Corn futures are called 2 to 3 cents lower. Overnight trade was 1 1/4 to 3 3/4 cents lower. The market is expected to continue to consolidate recent gains this morning. Fundamentals remain supportive, but the market is easing off of technically overbought levels. The market is expected to establish a trading range at these higher levels over the near-term.



Soybean futures are called 6 to 7 cents lower. Overnight trade was 5 1/2 to 8 cents lower. Generally bearish fundamentals and the lack of support from corn are expected to weigh on futures. However, strong export demand and wet weather in Brazil that could promote more Asian rust problems should help limit losses.



Wheat futures are called 2 to 3 cents lower. Overnight CBOT trade was 1 to 2 3/4 lower and the KCBT was 1 3/4 to 4 1/2 cents lower. Without support from corn, the market is expected to open lower. More precipitation in the southern Plains that will benefit the hard red winter wheat crop and slow export demand so far this marketing year will be bearish fundamental factors.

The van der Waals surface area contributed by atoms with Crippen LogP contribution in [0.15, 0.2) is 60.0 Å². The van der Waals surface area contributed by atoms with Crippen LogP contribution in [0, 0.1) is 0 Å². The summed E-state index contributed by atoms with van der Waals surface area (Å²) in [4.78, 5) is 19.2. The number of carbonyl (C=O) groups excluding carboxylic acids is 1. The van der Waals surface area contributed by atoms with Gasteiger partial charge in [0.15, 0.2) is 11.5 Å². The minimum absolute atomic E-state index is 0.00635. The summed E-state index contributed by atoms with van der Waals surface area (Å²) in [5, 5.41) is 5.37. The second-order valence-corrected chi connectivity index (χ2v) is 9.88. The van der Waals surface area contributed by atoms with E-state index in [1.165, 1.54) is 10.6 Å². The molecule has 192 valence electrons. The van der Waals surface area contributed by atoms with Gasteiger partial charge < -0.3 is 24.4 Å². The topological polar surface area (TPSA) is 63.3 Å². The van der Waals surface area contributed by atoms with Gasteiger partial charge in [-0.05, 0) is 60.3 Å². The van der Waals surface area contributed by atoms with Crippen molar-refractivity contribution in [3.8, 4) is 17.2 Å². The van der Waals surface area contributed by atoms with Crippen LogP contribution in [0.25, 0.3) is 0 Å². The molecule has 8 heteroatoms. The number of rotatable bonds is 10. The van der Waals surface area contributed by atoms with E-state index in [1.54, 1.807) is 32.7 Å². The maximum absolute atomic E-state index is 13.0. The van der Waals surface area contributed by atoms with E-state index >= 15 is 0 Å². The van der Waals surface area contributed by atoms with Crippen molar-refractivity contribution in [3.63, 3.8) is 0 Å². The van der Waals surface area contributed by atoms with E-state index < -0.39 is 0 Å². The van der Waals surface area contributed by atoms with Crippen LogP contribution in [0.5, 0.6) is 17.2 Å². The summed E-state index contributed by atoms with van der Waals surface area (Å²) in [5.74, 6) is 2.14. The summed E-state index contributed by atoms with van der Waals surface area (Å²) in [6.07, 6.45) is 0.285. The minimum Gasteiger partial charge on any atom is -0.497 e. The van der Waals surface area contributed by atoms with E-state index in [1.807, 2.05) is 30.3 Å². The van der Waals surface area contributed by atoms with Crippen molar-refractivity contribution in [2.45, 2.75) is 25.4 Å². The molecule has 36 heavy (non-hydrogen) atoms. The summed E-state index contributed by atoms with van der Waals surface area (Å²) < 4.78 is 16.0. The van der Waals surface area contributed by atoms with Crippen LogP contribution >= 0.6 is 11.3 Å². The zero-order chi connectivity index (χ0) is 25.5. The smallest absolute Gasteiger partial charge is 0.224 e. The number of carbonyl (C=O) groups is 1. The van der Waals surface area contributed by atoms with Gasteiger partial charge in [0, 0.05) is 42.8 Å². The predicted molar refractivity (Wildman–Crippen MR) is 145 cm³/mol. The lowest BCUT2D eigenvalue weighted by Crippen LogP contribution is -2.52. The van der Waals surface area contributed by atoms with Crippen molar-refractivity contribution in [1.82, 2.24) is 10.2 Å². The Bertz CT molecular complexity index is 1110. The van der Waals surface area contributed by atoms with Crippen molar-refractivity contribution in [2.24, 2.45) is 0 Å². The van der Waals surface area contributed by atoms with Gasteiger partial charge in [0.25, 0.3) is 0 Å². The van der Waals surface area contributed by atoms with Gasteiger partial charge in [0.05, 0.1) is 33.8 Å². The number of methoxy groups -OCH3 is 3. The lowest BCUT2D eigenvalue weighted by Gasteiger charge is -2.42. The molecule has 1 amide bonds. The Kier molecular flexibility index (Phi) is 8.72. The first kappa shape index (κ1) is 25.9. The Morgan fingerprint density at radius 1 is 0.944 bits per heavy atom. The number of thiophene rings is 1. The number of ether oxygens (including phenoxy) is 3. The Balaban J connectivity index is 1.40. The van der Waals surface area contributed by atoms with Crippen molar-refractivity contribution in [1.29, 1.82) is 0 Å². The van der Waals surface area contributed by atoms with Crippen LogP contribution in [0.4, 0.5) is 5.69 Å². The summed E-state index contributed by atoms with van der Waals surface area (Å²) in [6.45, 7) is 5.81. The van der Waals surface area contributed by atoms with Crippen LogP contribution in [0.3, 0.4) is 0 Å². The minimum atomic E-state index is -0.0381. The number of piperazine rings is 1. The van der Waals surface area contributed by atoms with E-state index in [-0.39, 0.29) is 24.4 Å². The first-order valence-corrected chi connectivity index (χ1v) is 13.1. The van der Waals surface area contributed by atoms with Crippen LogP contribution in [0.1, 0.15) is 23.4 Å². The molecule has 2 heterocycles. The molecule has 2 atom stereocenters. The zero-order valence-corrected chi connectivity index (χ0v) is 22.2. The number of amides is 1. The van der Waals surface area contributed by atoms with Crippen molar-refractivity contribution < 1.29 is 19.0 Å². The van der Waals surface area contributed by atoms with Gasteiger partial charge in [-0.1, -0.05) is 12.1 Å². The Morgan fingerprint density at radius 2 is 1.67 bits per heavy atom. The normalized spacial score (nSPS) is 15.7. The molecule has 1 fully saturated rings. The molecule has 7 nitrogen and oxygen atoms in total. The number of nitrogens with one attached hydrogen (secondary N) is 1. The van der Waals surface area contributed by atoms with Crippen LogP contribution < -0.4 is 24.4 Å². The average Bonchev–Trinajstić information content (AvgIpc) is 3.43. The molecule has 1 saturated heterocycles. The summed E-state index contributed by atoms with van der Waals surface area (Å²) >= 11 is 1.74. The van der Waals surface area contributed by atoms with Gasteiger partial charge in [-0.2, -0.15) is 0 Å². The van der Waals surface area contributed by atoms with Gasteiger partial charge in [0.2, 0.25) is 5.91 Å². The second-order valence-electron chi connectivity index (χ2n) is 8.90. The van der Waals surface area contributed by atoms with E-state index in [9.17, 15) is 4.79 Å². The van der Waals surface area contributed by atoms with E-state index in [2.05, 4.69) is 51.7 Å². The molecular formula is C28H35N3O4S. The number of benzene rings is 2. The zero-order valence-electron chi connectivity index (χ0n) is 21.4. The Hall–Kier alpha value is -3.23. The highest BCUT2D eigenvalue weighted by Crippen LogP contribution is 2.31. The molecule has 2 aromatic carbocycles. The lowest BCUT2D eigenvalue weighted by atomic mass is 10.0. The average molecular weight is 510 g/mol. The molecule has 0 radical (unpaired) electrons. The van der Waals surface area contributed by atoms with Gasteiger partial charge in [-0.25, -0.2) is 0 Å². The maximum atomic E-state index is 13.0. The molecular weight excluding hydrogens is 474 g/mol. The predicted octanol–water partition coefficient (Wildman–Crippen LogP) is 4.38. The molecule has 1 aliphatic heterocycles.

Cattle futures are called steady to higher. We look for futures to bounce from the losses on Friday. Cash trade was $1-$2 lower last week at mostly $86-$87, but favorable packer margins and light volume trade last week should help the cash market be steady or even be higher this week. Snow in the southern Plains this weekend will further hamper feedlot operations and cattle weights.



Lean hog futures are called steady to mixed. Cash markets are expected to open the week steady to firm. Packer margins have declined, but remain positive. Marketings appear to be current as producers are unwilling to add extra weight to hogs given the high price of feed.